Cutting Production Phase

In vitro plantlets and root cuttings are adapted for field setting. Micropropagation permits rapid plantlet production (Péron and Régnier 1987) but, because of high cost, is used only for initial rapid increase of new clones.

Shoot regeneration capacity is high in root cuttings. Cuttings come from plants before their transfer in dark chamber. They are kept at low temperature and high atmospheric humidity until field setting in spring.

Field Production Phase

Field setting takes place between March 15 and May 15. The optimal date is the end of March for root cutting and the beginning of May for in vitro plantlets. Optimal planting density approaches 54,000 plants per hectare.

The duration of growth in the field is about 6-8 months during which time the plants form one or several foliar rosettes. Growth stops and the leaves abscise about November 15. At this time, the plants could be transferred into a dark chamber. Seakale plants can be partially killed by frost at -15°C to -18°C. The yield per hectare of field production is similar to asparagus.

Etiolated Sprouting Phase in Dark Chamber

After removing a part of the root biomass, the plants are set in a peat moss substrate and transferred in dark forcing chamber at 15°C and 85% relative humidity. The etiolated sprouts are edible after 28-30 days.

The market window for the edible sprouts is between December 20 and March 15. The yield per plant varies from 30 to 120g depending on the level of root biomass of the forcing plant and the time it enters the forcing chamber.


Commercial production has been carried out in several parts of the north of France since 1988 after preliminary experimental trials in Brittany (1985) and the Loire Valley (1987). The cultivar used is a clone obtained in 1984 from a plant in our botanical garden, propagated by root cutting. This clone and its propagation method are protected by French patent (8401984) and U.S. patent (4645031).

Because of its food value, seakale could be an attractive vegetable in the future. However, much research needs to be conducted in production (plant breeding, physiological and agronomic studies) and marketing (product positioning and packaging). Like every new crop, the success of seakale will depend on a partnership strategy between the grower, researcher, and marketer.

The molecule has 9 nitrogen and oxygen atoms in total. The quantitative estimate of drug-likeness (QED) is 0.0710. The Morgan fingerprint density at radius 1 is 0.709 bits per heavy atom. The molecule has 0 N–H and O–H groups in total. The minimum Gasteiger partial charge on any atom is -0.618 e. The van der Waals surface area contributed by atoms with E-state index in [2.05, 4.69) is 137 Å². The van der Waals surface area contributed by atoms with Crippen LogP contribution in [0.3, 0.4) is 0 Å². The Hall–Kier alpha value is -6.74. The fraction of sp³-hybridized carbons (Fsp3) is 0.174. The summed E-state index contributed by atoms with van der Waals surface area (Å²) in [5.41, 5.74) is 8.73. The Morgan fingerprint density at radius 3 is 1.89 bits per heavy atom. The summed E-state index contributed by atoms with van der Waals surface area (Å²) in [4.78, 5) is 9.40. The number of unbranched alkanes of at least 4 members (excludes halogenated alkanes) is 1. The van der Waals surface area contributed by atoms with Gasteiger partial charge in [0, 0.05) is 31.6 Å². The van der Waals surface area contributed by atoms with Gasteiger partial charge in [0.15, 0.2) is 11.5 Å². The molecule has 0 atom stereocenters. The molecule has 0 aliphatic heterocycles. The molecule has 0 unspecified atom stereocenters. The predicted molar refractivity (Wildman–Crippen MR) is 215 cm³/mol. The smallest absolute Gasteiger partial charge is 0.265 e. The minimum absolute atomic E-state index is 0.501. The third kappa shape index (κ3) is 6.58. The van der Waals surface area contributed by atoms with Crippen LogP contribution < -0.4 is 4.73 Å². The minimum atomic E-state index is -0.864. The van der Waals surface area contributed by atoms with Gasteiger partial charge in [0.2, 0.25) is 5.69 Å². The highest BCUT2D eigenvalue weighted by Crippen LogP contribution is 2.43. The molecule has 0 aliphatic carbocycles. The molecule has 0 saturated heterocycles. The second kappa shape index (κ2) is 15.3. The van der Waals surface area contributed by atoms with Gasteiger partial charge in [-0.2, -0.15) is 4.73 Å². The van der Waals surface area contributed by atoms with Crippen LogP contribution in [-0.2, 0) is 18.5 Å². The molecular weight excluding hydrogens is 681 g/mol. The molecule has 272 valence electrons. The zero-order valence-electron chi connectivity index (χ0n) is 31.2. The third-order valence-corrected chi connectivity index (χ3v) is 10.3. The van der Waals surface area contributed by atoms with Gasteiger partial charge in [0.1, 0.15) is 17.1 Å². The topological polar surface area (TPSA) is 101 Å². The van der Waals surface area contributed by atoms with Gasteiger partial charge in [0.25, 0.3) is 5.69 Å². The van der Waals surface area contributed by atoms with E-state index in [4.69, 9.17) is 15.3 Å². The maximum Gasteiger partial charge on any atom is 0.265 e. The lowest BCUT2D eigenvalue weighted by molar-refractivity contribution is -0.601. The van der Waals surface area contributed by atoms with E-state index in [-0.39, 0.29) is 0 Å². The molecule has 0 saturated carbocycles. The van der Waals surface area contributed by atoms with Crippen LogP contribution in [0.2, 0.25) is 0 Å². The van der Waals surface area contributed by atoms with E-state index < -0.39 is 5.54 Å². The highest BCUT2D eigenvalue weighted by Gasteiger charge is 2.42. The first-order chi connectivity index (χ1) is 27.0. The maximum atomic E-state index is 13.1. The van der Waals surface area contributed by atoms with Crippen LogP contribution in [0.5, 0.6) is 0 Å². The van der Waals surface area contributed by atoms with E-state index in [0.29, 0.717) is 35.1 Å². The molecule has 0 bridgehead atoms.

*Program of seakale studies has been helped in finances by French Ministry of agriculture and by ANVAR. I am grateful to Andrée Le Boulch and M. Ouvrard for technical assistance and M. Théron for agronomic studies. Thanks to Martine Gouget and M. Declercq for their collaboration in nutritional analysis of seakale.
Table 1. Nutritional composition of raw etiolated sprouts of seakale produced in the dark.

Components Quantity per 100 g
of fresh matter
Dry matter (g) 6.9
Protein (g) 2.10
Caloric value (kcal) 16.9
Soluble fibers (g) 0.8
Insoluble fibers (g) 0.8
Sulphur (mg) 28.0
Potassium (mg) 430.0
Nitrates (mg) 17.0
Thiamine (mg) 0.27
Folic acid (mg) 0.099
Valine (mg) 0.072
Histidine (mg) 0.034
Tryptophane (mg) 0.047

Fig. 1. The different phases of seakale cultivation.

Propagation (a) 5-week-old root cutting (8-10 cm length) obtained from excessive root biomass before transferring to dark.
(b) In vitro plantlet, cultured on basal Murashige-Skoog (MS) medium with 6.0 mg/liter kinetin and 1.5 mg/liter benzyladenine; root formation on MS medium with 1.0 mg/liter a-naphthaleneacetic acid; 9 weeks required for root formation and acclimatization.
Field production phase. (c) Field growth of seakale in the summer under 200 N, 39 P, 208 K (kg/ha); with black polyethylene mulch and pest management similar to that of cabbage.
Etiolated sprout phase in dark chamber. (d) Roots prepared for sprout production,
(e) general view during sprout production 150-250 roots per m2;
(f) edible etiolated sprouts on 4 weeks old forcing plant obtained from root cutting.

Last update September 4, 1997 by aw